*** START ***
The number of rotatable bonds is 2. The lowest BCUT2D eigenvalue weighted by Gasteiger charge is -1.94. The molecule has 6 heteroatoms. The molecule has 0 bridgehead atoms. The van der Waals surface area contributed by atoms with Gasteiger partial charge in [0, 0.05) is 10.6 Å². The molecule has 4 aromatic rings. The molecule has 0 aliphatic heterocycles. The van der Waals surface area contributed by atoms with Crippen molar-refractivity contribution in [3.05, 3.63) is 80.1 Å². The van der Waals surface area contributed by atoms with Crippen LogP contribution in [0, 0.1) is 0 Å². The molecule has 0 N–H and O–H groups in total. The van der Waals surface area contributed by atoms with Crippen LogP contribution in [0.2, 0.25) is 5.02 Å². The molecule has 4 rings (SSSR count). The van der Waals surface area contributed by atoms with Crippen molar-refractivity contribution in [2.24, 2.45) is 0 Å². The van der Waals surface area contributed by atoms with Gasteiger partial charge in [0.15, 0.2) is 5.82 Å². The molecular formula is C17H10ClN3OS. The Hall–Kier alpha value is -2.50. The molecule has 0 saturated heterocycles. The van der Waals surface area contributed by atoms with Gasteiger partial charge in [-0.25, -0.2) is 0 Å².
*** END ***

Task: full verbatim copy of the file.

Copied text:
The number of rotatable bonds is 2. The lowest BCUT2D eigenvalue weighted by Gasteiger charge is -1.94. The molecule has 6 heteroatoms. The molecule has 0 bridgehead atoms. The van der Waals surface area contributed by atoms with Gasteiger partial charge in [0, 0.05) is 10.6 Å². The molecule has 4 aromatic rings. The molecule has 0 aliphatic heterocycles. The van der Waals surface area contributed by atoms with Crippen molar-refractivity contribution in [3.05, 3.63) is 80.1 Å². The van der Waals surface area contributed by atoms with Crippen LogP contribution in [0, 0.1) is 0 Å². The molecule has 0 N–H and O–H groups in total. The van der Waals surface area contributed by atoms with Crippen LogP contribution in [0.2, 0.25) is 5.02 Å². The molecule has 4 rings (SSSR count). The van der Waals surface area contributed by atoms with Crippen molar-refractivity contribution in [2.24, 2.45) is 0 Å². The van der Waals surface area contributed by atoms with Gasteiger partial charge in [0.15, 0.2) is 5.82 Å². The molecular formula is C17H10ClN3OS. The Hall–Kier alpha value is -2.50. The molecule has 0 saturated heterocycles. The van der Waals surface area contributed by atoms with Gasteiger partial charge in [-0.25, -0.2) is 0 Å².